Huawei AI technology used to filter invasive salmon species in Norwegian river trial –

Pacific salmon threaten to overtake Atlantic salmon in hundreds of rivers along the nation’s coast


Image: Getty via Dennis

Huawei and its partner Berlevåg Jeger-og Fiskerforening (BJFF) have implemented an AI-powered filtering system in Norway’s Storelva River that allows Atlantic salmon to pass upstream while filtering out other invasive species.

Norway’s delicate coastal ecosystem has been damaged over the past few decades, largely due to the introduction of Pacific salmon species in Russia’s White Sea in the 1950s, which have since made their way south into Norwegian waters.

The fish have a rapid reproductive cycle and are able to compete aggressively for food, threatening to outcompete native Atlantic salmon in hundreds of rivers along the nation’s coasts.


Huawei and BJFF have successfully implemented and tested a filtering system that uses AI to prevent Pacific salmon from entering the upstream channel of Norway’s river system. A mechanical gate allows Atlantic salmon, as well as Arctic char, to continue upstream to complete their spawning migration. The invasive species is diverted to a holding tank for subsequent removal.

The algorithms were designed in early 2021 based on Huawei’s machine vision technology to identify different types of fish. In July 2021, the two companies deployed a monitoring station equipped with an underwater camera in the Storelva River. By providing a continuous video stream, the hardware is able to use the algorithm to identify Atlantic salmon with 91% accuracy, reducing the need for workers to manually inspect the fish by 90%.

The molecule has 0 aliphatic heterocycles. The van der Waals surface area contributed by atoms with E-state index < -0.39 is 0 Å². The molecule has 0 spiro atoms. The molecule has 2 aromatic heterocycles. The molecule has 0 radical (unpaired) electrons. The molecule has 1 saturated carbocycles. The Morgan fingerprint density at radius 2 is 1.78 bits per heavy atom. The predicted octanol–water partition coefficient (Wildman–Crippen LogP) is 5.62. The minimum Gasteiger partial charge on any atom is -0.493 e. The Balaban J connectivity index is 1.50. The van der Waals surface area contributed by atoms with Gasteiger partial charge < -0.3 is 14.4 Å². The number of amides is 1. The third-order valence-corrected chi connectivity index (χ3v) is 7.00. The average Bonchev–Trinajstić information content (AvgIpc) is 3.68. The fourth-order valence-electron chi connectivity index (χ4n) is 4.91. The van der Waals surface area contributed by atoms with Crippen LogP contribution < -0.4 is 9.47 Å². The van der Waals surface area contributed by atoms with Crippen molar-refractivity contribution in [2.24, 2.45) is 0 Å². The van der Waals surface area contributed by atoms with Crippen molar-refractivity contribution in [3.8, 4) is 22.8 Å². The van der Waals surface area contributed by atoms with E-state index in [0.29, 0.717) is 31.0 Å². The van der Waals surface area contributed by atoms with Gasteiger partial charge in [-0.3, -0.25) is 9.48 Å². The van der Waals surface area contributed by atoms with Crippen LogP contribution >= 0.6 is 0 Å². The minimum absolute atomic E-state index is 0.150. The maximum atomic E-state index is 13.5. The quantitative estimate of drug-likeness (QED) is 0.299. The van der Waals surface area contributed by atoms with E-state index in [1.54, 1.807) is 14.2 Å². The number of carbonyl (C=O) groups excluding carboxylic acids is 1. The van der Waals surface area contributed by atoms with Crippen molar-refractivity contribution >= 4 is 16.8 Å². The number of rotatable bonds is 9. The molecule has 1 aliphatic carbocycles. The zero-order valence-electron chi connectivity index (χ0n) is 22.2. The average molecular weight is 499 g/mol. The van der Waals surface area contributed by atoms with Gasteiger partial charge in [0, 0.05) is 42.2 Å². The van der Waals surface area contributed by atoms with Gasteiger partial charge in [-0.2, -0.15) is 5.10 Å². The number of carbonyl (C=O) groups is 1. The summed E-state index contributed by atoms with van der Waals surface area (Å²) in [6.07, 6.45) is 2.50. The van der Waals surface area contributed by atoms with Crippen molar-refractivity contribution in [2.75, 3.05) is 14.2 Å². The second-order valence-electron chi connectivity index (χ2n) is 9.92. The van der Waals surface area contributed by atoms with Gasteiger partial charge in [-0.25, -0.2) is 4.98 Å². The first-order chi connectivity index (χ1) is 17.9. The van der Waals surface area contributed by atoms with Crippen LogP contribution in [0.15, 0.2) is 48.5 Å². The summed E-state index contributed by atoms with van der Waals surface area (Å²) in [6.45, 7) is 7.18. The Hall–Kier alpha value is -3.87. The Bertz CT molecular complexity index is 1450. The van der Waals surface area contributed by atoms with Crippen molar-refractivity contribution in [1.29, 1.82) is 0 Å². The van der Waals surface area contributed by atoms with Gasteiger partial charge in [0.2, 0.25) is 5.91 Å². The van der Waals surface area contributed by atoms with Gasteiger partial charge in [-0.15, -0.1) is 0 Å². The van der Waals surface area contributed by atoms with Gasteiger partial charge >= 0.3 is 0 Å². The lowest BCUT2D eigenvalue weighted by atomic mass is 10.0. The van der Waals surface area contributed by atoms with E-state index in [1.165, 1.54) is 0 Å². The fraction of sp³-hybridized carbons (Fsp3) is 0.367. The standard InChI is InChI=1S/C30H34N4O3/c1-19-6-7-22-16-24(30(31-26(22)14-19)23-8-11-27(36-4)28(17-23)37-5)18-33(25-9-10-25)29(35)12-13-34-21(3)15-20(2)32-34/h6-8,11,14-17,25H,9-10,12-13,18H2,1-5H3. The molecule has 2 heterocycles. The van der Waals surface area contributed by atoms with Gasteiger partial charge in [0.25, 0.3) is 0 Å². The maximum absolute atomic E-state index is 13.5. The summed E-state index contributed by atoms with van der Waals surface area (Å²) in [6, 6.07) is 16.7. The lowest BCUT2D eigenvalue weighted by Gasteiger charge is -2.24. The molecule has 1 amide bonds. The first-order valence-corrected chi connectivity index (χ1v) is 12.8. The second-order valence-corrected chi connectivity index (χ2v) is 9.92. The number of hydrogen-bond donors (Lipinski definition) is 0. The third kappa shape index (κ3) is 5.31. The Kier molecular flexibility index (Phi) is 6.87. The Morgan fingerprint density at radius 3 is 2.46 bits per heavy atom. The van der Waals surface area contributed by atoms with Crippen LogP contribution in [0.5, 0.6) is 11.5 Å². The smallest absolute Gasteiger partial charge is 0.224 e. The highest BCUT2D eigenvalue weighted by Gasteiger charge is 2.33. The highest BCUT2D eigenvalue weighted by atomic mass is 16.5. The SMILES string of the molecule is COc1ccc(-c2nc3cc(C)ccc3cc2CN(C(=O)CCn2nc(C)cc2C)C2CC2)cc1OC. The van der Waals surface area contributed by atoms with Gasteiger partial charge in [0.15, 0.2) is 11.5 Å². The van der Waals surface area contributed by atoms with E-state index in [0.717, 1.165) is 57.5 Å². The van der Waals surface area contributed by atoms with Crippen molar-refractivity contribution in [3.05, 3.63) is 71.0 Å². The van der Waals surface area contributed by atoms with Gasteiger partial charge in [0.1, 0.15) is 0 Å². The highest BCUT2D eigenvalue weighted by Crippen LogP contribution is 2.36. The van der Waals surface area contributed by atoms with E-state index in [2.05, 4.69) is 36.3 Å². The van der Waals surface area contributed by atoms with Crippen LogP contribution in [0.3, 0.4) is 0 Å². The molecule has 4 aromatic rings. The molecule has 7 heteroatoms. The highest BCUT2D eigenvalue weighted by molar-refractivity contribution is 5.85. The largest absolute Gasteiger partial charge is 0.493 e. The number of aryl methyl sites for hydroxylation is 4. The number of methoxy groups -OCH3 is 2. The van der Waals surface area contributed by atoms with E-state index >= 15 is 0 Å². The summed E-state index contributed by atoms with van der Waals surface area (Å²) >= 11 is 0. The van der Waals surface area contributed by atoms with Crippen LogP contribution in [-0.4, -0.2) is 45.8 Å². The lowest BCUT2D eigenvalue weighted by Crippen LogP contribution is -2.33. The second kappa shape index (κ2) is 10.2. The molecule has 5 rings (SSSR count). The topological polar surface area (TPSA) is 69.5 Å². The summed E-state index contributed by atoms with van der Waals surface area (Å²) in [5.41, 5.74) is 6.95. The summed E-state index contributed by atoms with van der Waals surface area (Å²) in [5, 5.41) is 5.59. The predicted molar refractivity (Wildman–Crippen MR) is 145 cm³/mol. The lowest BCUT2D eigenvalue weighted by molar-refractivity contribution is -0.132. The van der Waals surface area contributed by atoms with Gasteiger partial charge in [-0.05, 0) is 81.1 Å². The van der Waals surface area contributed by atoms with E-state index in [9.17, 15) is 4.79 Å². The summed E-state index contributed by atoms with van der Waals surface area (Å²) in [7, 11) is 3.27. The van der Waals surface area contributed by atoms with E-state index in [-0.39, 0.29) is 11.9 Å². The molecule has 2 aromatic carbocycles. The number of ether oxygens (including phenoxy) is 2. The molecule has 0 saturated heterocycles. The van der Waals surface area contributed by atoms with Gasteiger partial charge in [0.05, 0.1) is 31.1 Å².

Traditionally, volunteers were required to stand in the river to identify Pacific salmon with the naked eye, mainly by the spots on their tails. This can make it difficult to quantify the threat, as many fish are missed and their sex impossible to determine.

“This is a unique innovation, both in Norway and globally. With this high-tech solution, we have complete control over the river. Local river managers and local and central coastal administrations have also shown great interest in the project,” said BJFF President Geir Christiansen.

The Chinese tech company said the search for a solution is urgent. The number of Pacific salmon in Norway’s rivers increased sharply with 13,900 catches in 2019, jumping to a record 111,700 catches in 2021, representing 57% of all salmon caught in the country. Although almost all of these fish are caught in Troms and Finnmark, a county in the north of the country, catches of Pacific salmon are recorded in every county.

In contrast, numbers of native wild salmon have declined by a quarter of peak levels. Huawei and the BJFF said the invasive species was largely responsible, with escaped and less genetically diverse farmed salmon exacerbating the problem by weakening the Atlantic salmon genome after interbreeding.

The companies also claim that the data collected can reveal precise patterns of migratory behavior, monitor different types of fish populations, inform further research and help develop measures to stop overfishing.

The next step of the project is to implement the technology in salmon farms in Norway to reduce the environmental damage caused by escaped farmed fish.

© Denis Publishing House

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